Science in general
In the sciences, the current doctrinal opinion is referred to as the state of science or research , or with a Latin foreign word as communis opinio ('common opinion', 'general opinion'). In a scientific discipline , it usually develops through discourse and consensus within the scientific community (“prevailing view [of the scholars]”), but is also shaped by authority and scientific schools .
According to Popper, the state of science changes through the falsification of existing assumptions ( statements , theses , hypotheses , theories ) or methods that are replaced by those that prove themselves better. On the other hand, according to Kuhn, a change occurs through a scientific revolution when a new paradigm is found that solves research problems better than the old one.
The current doctrinal opinion may well fall behind a level of knowledge already reached at an earlier point in time - especially when ideological pressure is exerted on science from outside . Examples of this are the so-called German physics under National Socialism or Lyssenkoism in the Soviet Union .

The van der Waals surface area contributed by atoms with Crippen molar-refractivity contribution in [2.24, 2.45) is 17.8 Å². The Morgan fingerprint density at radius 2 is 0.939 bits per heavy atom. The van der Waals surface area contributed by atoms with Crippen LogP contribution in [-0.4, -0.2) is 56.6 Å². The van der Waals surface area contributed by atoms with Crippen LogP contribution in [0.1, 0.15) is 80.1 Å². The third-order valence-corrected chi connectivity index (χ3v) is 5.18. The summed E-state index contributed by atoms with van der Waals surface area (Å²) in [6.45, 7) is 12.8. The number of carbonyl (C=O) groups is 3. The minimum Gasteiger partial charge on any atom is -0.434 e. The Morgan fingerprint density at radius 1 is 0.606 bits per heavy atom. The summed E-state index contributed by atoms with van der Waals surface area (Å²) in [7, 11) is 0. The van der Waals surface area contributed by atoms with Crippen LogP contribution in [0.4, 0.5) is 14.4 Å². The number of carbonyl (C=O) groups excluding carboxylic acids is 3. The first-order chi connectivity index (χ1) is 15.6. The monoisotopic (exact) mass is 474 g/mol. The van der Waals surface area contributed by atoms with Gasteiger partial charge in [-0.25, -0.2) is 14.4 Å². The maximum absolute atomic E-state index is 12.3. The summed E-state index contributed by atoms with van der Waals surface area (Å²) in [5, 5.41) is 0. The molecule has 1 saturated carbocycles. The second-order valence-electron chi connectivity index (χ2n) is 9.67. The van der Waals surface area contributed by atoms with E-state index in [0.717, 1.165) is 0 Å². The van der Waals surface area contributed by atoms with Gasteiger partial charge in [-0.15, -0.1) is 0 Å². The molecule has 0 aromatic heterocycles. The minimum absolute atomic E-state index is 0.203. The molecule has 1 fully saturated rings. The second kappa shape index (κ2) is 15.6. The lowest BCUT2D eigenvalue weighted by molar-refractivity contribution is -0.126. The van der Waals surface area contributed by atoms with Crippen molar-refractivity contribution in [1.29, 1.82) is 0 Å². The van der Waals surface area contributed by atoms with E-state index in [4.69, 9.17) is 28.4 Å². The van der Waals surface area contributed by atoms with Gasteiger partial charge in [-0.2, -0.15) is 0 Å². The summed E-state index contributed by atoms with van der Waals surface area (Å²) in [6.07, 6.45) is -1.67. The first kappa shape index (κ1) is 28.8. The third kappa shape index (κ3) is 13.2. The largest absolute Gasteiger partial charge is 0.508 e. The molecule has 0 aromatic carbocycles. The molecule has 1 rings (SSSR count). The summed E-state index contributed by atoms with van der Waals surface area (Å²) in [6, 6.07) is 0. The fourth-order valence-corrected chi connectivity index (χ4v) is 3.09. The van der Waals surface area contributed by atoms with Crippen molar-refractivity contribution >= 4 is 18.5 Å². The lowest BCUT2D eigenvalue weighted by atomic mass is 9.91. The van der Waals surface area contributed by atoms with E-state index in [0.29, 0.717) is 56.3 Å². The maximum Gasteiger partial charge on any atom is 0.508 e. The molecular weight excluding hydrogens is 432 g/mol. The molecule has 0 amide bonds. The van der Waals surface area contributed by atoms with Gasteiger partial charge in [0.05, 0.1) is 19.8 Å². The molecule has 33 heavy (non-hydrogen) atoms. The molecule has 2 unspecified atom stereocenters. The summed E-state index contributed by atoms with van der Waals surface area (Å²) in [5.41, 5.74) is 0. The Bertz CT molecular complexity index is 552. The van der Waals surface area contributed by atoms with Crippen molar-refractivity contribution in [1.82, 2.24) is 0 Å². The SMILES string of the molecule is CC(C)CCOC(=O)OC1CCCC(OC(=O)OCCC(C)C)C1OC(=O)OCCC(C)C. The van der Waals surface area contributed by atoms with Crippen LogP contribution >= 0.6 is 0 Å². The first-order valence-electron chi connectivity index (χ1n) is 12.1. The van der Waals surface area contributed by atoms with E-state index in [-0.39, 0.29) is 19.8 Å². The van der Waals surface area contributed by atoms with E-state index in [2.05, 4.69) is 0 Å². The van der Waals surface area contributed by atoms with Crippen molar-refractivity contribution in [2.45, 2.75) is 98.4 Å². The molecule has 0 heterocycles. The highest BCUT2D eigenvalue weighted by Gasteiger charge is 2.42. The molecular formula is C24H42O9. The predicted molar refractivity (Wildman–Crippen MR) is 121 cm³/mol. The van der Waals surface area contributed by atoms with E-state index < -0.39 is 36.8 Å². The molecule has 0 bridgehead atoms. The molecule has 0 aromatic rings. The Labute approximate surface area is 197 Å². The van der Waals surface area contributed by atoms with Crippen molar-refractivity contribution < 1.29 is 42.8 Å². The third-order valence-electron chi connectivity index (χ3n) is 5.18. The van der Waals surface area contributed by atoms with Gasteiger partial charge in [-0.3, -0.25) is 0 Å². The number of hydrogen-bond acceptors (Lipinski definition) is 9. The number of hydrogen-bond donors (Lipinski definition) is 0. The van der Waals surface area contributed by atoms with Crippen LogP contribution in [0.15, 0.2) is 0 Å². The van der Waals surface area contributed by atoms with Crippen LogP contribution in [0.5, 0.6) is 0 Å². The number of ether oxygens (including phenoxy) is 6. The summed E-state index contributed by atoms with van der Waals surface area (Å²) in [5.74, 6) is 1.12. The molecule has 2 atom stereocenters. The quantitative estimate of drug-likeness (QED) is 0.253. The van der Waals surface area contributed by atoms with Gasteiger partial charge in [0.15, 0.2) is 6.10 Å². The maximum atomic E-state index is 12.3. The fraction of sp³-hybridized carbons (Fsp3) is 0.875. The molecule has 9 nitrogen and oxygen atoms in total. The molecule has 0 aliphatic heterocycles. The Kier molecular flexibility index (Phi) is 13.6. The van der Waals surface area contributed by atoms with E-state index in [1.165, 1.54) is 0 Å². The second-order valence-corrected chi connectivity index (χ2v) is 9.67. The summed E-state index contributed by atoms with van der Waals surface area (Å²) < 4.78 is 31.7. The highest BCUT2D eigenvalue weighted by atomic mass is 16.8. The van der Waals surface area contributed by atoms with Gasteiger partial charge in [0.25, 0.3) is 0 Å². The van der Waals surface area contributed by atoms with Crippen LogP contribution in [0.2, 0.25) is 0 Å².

Legally , the respective scientific doctrine is referred to as the "state of the art".
In Catholic theology , a doctrine is the more detailed interpretation of a dogma by a single church teacher or a theological schooling that is not binding on faith and is on an equal footing with others. If a doctrine seems to contain an inadmissible interpretation of a dogma, it can be examined by the church teaching office and, if necessary, rejected. In relation to the abundance of doctrinal opinions, however, this is seldom the case.
In jurisprudence , the term prevailing doctrine (hL) is used in particular as a counter-term to distinguish it from the divergent view of the jurisprudence (see permanent jurisprudence ). If the prevailing doctrine and jurisprudence are of the same opinion, one speaks of the prevailing opinion or the opinion of the prevailing doctrine .